Has an interviewer ever asked you a question that completely threw you off your game? Don't worry; it happens to the best of us. No matter how well we prepare -- we cannot anticipate every question. And to make it harder… weird interview questions are becoming fashionable! I've heard that Google and Facebook like to ask what kind of superpowers you'd like, others may ask your favorite color, or what kind of tree would you be?As if interviews weren't hard enough!As part of my role at the Leadership Institute, I help conservatives prepare for interviews. In the context of this, I ask standard competency and some strange interview questions with two goals: determining how they answer and whether they can decipher why I have asked the question.One of my favorites is: “If I gave you a million dollars, how would you spend it?” If I had a million dollars, between you and me, I'd hire Gordon Ramsay to come to my house and give me private cooking lessons! Joking aside, I want to use this blog to help you read the interviewer's mind. By this I don't mean telepathy -- I mean delving into the motive behind the questions to understand what the interviewer is truly asking you. Introductory Questions:These are questions you should have rehearsed answers to. The key is to know what quality the interviewer is asking you to show them.For example: What is your greatest weakness? Nobody is perfect, so clearly you have a weakness, mine is written communication and an excessive coffee addiction! What the employer is looking for is recognition of where you have to improve and also what action you are taking. Admitting a weakness isn't a bad thing. Just remember what the employer is looking for. On this occasion, they're interested to see whether you practice self-improvement.Other introductory questions may include: describe your work style, or your motivations. How do you measure success? Etc.Questions About the Organization:This is where your prior research is essential. It is unlikely that the interviewer will try to trip you up here. You're not expected to know how many members they had in 1982; it's not trivia! But there is no excuse for failing to do basic preparation. You should be aware of the mission, the core breakdown of the organization, recent news stories, and the management. What does the interviewer want from you? Evidence that you care about the organization, that you applied to them for a reason, and that you are committed to their goals.For example: Why do you want to work for this organization over others? This is a multilayered question, but the basic premise here is to find out whether you're passionate about them. Do you know about their work? And perhaps any further involvement they have in their community or charities? Are you aware of their competitors and challenges they're facing?Basic research preparation is key. Other questions may include: what's your favorite thing about working in this industry? What challenges are you looking for in this position? Etc.Situational Questions: I'll be honest here… these questions are hard. Sometimes they can be unpredictable, and the answers you prepared can suddenly become irrelevant. I was once asked to describe an occasion when I had come up with a creative solution to a problem. I could demonstrate my problem-solving skills, but what qualified as a ‘creative solution?' The key here is to stop, think, and offer an example of how you demonstrated that skill, what you did well, what you would do differently, and what the result was.When asked to describe an example, don't be afraid to say: “that's a good question, may I take a moment to think about it?” It is better to take the time to think than to rush into an answer.An example of this is: When have you taken the initiative and what was the result? Stop to think about the job; what skills are they looking for? Then think about the best example and answer the question including what you did, how people reacted, what you achieved, and what you would do differently.Other examples may include: Tell me about a time you led a team; or tell me about a time you disagreed with a manager.Weird and Wonderful Questions:These are very unpredictable, and as such, there is not much you can do to prepare for them. Just remember to show your personality, don't be afraid to tell a light hearted joke or demonstrate your ability to work well with others.An example may include: What do you like to do in your free time? On a question like this, you're being asked whether you have any passions or interests beyond work that make you attractive. Remember many organizations have clubs. If people are going to work with you day-in-day-out, they have to have reassurance that you're interesting! So talk about sports or talk about your friends.Other questions may include: If you could have one wish? If you could have a super power?.Management Questions:These questions aren't just for people looking for management jobs. They are an assessment of what you look for in a leader and, therefore, your ability to work with your supervisor. They can also be an evaluation of whether you have the potential to be a leader, remember organizations like to hire people who have long-term potential, especially if they're committing time and money to training you.Think about what a real leader demonstrates: delegation, strong communication, and an ability to encourage and motivate, then reflect on how you have shown these qualities and on examples of when your previous managers have shown them.For example, did you like your last supervisor? Unless the circumstances were truly exceptional you should always say yes; remember the D.C. community is a small world and word travels fast. Say what you liked about their leadership style, what you learned from them, and what you wanted more from them. Remember they are looking to see whether you will work well under their direction; you want to come across as somebody who can take instruction but also add to the team.Conclusive Questions:This is the most common mistake in any interview, yet it's so simple!There is only one conclusive question, and that is: Do you have any questions for me? Yes, you do!!This question is an interview question! And yet so many people don't answer. The interviewer wants to know if you've thought about the job, the company, and whether you're curious to know more. If you don't ask questions -- you don't care.Have five pre-set interview questions on hand with the expectation that a couple of them will be answered in the course of the interview. Then you should aim to ask two or three of them. They should be about the organization and its ethos, management, people, etc. Here are five questions I recommend:What are the biggest problems facing this department, and how do we solve them?Who are the people I will be working closest with, their names, and job titles?How do you measure success? Ask about activities outside the workplace e.g. social life, charity work.Do you have any further doubts about my ability to do this job that you would like me to address? (My personal favorite. Either the recruiter admits you're perfect for the job or you get the opportunity to address any underlying concerns still prevailing.)Finally, if you would like a list of questions you should consider please look at the Leadership Institute's Jobseeker Guide. We are here to assist you with your career goals so if you have an upcoming interview which you are nervous about, please get in touch with your questions. >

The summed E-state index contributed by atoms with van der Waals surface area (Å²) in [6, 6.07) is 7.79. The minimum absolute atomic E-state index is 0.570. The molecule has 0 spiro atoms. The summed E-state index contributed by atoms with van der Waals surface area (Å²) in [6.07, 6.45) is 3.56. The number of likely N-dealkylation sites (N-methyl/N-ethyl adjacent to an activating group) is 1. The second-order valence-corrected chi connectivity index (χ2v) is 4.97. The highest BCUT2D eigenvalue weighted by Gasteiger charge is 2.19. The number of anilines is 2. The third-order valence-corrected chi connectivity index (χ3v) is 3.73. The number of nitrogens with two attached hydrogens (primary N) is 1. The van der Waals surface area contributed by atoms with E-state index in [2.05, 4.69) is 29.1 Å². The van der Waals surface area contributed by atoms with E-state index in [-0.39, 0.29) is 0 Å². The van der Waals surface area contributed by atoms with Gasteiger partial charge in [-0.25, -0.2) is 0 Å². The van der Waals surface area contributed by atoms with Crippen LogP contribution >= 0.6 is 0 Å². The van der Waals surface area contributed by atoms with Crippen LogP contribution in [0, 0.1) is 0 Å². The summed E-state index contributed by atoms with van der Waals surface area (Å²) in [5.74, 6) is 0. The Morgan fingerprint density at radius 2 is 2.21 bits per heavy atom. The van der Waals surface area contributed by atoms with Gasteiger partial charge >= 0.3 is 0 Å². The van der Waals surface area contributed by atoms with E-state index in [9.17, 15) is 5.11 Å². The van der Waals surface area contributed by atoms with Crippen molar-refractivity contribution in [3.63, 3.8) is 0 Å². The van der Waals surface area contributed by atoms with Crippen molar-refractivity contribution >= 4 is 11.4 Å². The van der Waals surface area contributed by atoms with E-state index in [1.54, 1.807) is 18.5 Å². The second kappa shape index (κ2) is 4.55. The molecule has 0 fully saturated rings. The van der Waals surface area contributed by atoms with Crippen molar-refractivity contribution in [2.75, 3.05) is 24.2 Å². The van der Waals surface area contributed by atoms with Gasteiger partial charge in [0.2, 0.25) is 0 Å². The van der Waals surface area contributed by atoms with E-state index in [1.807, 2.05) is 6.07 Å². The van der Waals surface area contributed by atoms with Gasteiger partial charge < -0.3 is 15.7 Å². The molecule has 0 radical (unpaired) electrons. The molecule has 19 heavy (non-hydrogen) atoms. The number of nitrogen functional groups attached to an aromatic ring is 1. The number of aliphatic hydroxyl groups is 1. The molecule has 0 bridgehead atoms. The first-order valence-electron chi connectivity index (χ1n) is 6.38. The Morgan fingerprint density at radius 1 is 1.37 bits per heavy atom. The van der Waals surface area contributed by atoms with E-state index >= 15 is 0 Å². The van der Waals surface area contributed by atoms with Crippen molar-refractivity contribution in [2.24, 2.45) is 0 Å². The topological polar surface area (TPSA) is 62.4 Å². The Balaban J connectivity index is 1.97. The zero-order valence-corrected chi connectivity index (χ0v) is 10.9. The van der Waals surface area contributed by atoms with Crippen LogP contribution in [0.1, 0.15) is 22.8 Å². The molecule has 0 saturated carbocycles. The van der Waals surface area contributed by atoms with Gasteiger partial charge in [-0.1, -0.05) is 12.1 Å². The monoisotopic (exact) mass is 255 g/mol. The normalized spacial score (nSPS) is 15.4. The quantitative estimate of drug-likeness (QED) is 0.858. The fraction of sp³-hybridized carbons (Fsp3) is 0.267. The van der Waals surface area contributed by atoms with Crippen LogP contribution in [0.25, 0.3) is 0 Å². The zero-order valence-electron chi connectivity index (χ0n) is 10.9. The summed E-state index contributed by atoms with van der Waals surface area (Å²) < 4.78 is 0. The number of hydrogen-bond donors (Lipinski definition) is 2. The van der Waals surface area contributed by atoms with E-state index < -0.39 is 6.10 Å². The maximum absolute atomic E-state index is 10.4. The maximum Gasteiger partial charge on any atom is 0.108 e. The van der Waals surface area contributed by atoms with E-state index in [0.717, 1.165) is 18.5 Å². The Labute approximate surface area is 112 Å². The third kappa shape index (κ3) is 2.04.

Preparing for Your Interview:  Failing to prepare is preparing to fail